2022 was certainly an interesting year for mortgage interest rates amid continuing inflation and Federal Reserve rate hikes to combat it. With that in mind, I thought it might be helpful to offer an overview of the past year and a look ahead at what may be to come in 2023.

A Bird’s Eye Overview of 2022

Higher mortgage interest rates were the norm in 2022, with the Federal Reserve raising interest rates a total of seven times to battle inflation. Higher rates have resulted in softer single-family home prices, creating a more favorable environment for buyers in many localized markets.

Fortunately for would-be borrowers, mortgage interest rates also pulled back from highs as 2022 ended and 2023 began.

Questions remain, however: What will drive mortgage interest rates into the first quarter of 2023? Have interest rates peaked yet?

U.S. Federal Reserve

For the first quarter of 2023, all eyes are on the first two Federal Reserve meetings, the first being on February 1st and the next on March 16th. The current consensus is for a 0.25% rate hike in February and another 0.25% rate hike in March.

The expected rate hikes may be priced into current mortgage interest rates. But should the Fed decide to be more aggressive and raise rates higher than expected, rates on popular mortgage products could rise further.

The current narrative remains focused on inflation and how high the Fed will have to raise interest rates to tame it. As a result, there are mixed opinions on the direction of interest rates throughout 2023.

In the meeting minutes release from the Federal Reserve’s December meeting, the Fed sent a clear signal that it will not cut interest rates in 2023. This is not good news for those hoping for rates to decline courtesy of the Federal Reserve.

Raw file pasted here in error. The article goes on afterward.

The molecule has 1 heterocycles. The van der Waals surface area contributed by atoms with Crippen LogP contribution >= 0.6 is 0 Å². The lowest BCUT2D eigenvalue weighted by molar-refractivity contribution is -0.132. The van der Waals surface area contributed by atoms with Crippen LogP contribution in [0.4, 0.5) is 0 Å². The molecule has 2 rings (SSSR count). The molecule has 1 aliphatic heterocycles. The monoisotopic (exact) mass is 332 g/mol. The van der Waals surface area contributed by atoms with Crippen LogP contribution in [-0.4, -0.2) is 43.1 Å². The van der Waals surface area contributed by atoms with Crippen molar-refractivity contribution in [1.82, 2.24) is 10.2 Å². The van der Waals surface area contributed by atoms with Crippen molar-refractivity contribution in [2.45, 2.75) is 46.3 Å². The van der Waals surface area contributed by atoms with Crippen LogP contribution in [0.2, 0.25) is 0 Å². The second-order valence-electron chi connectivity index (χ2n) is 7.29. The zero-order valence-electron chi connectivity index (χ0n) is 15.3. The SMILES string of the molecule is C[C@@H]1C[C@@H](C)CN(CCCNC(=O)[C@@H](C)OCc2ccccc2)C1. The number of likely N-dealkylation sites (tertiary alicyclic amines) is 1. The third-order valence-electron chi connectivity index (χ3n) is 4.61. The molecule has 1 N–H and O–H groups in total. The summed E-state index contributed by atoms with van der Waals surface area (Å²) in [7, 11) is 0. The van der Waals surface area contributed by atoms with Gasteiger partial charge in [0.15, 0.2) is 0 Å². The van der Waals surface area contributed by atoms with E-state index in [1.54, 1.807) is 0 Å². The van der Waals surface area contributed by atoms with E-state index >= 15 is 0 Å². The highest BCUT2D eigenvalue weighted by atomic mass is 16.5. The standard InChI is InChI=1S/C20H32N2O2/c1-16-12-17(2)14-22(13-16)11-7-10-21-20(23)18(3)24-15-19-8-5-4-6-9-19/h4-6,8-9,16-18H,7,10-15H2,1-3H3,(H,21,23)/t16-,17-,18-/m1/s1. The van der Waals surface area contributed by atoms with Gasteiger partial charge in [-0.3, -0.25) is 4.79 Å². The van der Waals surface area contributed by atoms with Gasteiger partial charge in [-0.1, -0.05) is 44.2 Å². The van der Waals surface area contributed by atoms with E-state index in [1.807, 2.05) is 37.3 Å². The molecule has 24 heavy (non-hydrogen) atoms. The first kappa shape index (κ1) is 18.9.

Expert Market Predictions into 2023

  • Mortgage giant Freddie Mac forecasts an average rate of 6.4% for 30–year fixed rate mortgages in 2023.
  • Zillow Senior Economist Jeff Tucker said, “After a very volatile autumn, 30-year mortgage rates are settling into the mid-to-upper 6% range. That’s still about double their level at this time last year, but a little relief after peaking above 7%…. There’s not much reason to expect rates will take off upward again, and in fact, if we keep seeing encouraging, lower inflation indicators, there’s a good chance of rates actually declining. To be conservative, I’d still expect them in the low-to-mid 6% range by year’s end.”
  • National Association of Realtors (NAR) Chief Economist Lawrence Yun said: “The new normal for mortgage rates looks to be near 7% for the 30-year fixed rate. A better rate of 6% will be available to those willing to go with a five-year ARM.”

Other expert predictions vary, with some being lower and some higher. A more comprehensive list is viewable here.

Single-Family vs. Multi-Family Home Markets

While existing home sales continue to decline—creating more favorable terms and pricing for buyers—inventories are still lower than expected. The result is a market that can be favorable for buyers, but with a somewhat limited selection.

Multi-family values have held more firmly versus their single-family counterparts, as rents have remained elevated in most markets.

Some view multifamily as a preferred inflation hedge. Historically, having a two-, three-, or four-unit has been an excellent way to create equity while providing cash flow. Also of note, many residential loan mortgages can cover up to four units without being classified as commercial.

That said, 2023 could be an opportunistic environment but with a unique set of challenges in this area.

The Takeaway

Interest rates have pulled back from their November 2022 highs, as has single-family housing in most markets. Multi-family ask prices remain firm, with rents remaining steady to elevated in most markets.

30-year fixed mortgage interest rates are forecasted to remain close to present levels by market experts. Compared to recent history, 30- and 15-year mortgage rates in the sixes are still quite favorable.

While these rates are not as low as everyone would like them to be, the softer single-family pricing can help in partially offsetting higher rates. 5/1 adjustable-rate mortgages (ARMs) can also make sense, depending on your situation.

With that overview noted, if you have been considering your options in the current market, know that I am here to help you navigate decisions with clarity and confidence. Reach out anytime.